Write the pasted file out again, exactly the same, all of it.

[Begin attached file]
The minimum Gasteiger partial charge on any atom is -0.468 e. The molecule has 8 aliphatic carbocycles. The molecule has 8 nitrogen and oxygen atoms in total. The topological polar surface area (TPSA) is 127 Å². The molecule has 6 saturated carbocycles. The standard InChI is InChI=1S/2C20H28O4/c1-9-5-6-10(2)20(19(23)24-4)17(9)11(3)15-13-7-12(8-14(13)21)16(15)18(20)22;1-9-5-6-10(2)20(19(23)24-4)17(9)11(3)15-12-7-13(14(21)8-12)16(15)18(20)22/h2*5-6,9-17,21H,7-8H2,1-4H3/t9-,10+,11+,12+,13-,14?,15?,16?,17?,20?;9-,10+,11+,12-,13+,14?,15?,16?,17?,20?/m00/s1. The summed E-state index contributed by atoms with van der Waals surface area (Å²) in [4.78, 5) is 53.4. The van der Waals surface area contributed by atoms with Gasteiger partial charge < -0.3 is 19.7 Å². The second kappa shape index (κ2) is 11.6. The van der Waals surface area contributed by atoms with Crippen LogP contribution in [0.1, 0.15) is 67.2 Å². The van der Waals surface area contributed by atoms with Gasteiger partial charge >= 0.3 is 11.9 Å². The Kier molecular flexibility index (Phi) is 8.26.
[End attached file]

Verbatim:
The minimum Gasteiger partial charge on any atom is -0.468 e. The molecule has 8 aliphatic carbocycles. The molecule has 8 nitrogen and oxygen atoms in total. The topological polar surface area (TPSA) is 127 Å². The molecule has 6 saturated carbocycles. The standard InChI is InChI=1S/2C20H28O4/c1-9-5-6-10(2)20(19(23)24-4)17(9)11(3)15-13-7-12(8-14(13)21)16(15)18(20)22;1-9-5-6-10(2)20(19(23)24-4)17(9)11(3)15-12-7-13(14(21)8-12)16(15)18(20)22/h2*5-6,9-17,21H,7-8H2,1-4H3/t9-,10+,11+,12+,13-,14?,15?,16?,17?,20?;9-,10+,11+,12-,13+,14?,15?,16?,17?,20?/m00/s1. The summed E-state index contributed by atoms with van der Waals surface area (Å²) in [4.78, 5) is 53.4. The van der Waals surface area contributed by atoms with Gasteiger partial charge < -0.3 is 19.7 Å². The second kappa shape index (κ2) is 11.6. The van der Waals surface area contributed by atoms with Crippen LogP contribution in [0.1, 0.15) is 67.2 Å². The van der Waals surface area contributed by atoms with Gasteiger partial charge >= 0.3 is 11.9 Å². The Kier molecular flexibility index (Phi) is 8.26.